Do I Have an Author Platform? Do I Need One?

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Author platform is sometimes confused with how much a writer engages on social media. While social media might well play a role in platform, it’s about much more than how many Twitter followers you have or Facebook messages you post.

Platform means you have a position of authority in your field that will help you sell books. Let’s take a deeper dive into what this is…and is not.

Platform is Important for Non-Fiction Writers

Generally speaking, to publish in non-fiction, it’s likely you’re going to need a platform first. Take a look at the best seller lists. There’s a reason you see celebrities or other “famous people” in the top ten. They are going to sell books because people have heard of them and want to hear what they have to say.

What if I have a book on gardening? Or cooking? Or something non-political or controversial? You ask.

Chances are, you’re still going to need a platform. That doesn’t mean you need to be reality TV famous, but you have to be more than a gardening enthusiast. You need to do more than have the best rose bushes or tomatoes on your street. You need to have established in some way that you are an “expert” in this field and have something to say about it that others will want to read.

Well…I’ve got a blog with at least three hundred followers, and I post no less than once a month. You say.

That’s nice, but probably not nice enough to land you a big deal. If you’re blog had 50,000 followers—or a million, in our viral universe, that would help. Have you ever written for Country Garden or for Southern Living? If so, you’re on your way. Do as many articles as possible for national publications. Build a name. Speak at the National Horticulture Society or other industry conventions. Maybe you can get a guest spot on the Today show as a gardening expert. If you can do these things, you’re on your way to having a platform.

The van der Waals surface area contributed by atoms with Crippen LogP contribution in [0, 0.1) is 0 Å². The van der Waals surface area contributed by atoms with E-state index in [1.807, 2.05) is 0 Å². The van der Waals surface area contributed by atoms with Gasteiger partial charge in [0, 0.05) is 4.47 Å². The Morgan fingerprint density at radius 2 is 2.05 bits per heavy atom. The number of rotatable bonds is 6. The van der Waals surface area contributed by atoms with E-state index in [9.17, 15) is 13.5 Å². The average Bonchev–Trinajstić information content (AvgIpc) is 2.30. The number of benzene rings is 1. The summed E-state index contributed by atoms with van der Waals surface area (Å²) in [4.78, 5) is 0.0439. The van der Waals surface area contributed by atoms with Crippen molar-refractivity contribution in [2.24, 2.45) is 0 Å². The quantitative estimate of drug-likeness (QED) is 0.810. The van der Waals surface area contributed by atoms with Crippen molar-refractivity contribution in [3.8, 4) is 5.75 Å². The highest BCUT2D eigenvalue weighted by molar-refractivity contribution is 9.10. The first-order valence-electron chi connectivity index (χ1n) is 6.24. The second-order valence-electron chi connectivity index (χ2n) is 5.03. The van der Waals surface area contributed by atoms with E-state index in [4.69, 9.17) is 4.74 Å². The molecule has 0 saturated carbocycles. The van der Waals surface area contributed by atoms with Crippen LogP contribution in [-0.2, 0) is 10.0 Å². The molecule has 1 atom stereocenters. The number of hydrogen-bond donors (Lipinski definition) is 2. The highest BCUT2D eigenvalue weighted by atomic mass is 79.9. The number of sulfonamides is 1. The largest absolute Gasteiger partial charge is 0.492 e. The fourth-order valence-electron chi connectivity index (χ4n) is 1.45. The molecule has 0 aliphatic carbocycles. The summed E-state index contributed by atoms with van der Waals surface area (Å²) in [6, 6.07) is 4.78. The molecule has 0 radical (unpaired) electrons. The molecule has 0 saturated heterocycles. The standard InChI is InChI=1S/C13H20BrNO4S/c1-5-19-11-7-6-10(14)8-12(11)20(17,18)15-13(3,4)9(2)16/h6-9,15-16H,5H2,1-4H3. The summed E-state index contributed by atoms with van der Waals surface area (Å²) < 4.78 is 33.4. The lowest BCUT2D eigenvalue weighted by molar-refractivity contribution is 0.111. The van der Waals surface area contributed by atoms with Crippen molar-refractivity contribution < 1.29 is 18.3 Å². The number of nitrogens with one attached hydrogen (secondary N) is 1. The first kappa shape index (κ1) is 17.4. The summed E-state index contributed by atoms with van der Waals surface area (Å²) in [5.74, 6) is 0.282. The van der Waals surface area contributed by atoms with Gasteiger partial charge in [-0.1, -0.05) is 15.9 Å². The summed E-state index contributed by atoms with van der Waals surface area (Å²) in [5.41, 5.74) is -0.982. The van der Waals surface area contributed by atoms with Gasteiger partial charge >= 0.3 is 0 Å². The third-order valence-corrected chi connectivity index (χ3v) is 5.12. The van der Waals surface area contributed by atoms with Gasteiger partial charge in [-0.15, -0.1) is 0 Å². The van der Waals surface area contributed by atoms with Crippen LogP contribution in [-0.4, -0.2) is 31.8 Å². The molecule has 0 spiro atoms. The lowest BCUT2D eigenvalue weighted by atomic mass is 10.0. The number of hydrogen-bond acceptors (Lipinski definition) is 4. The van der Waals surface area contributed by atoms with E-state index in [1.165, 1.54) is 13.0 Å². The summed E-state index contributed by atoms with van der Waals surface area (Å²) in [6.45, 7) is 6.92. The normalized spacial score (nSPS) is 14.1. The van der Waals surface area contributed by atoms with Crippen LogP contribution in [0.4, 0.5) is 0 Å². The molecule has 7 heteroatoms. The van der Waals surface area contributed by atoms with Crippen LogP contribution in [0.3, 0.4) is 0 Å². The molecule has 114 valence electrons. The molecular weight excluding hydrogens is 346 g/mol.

Platform is Not as Important for Fiction Writers

The most important thing to do as a fiction writer is to write a work of fiction people want to read.

It’s worth repeating that your best chance of becoming a successful writer is to work on craft, edit like crazy, refine your work, and send the highest quality fiction you can create into the universe. You don’t have to be a celebrity. You do need to tell a compelling story.

Don’t get me wrong: if you have 50,000 Twitter followers, that probably won’t hurt—so long as you’re on message. For instance, if your 50k come from a BDSM-themed social media account, don’t expect that to help you find success in the Middle Grade world. But in general, a few pithy Tweets a week isn’t going to make or break you.

I’m Not a Celebrity, Does that Mean I’ll Never Sell Non-Fiction?

Absolutely not! Topics like memoir don’t necessarily require a platform so long as you have a highly compelling narrative.

Start small. For instance, university presses are much more interested in research and true expertise in a subject. It won’t make your year financially, but publishing with a small press will help you build that platform. You can also work on your blog, submit articles for national publication, attend conferences, and network. Don’t forget social media either. Plenty of people have gotten notoriety from building up a fan base on any one of the major platforms.

Most of all, accept that building an author platform takes time. You don’t have to be uber famous, but you do need to reach people who would want to buy your book. No one on the best seller list got there overnight. It takes persistence to build a name, but now’s a good time to work on constructing yours.


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About Author

Mary is a young adult writer and archaeologist. By day she teaches at a local college, and by night she writes about the adventures of adolescence.

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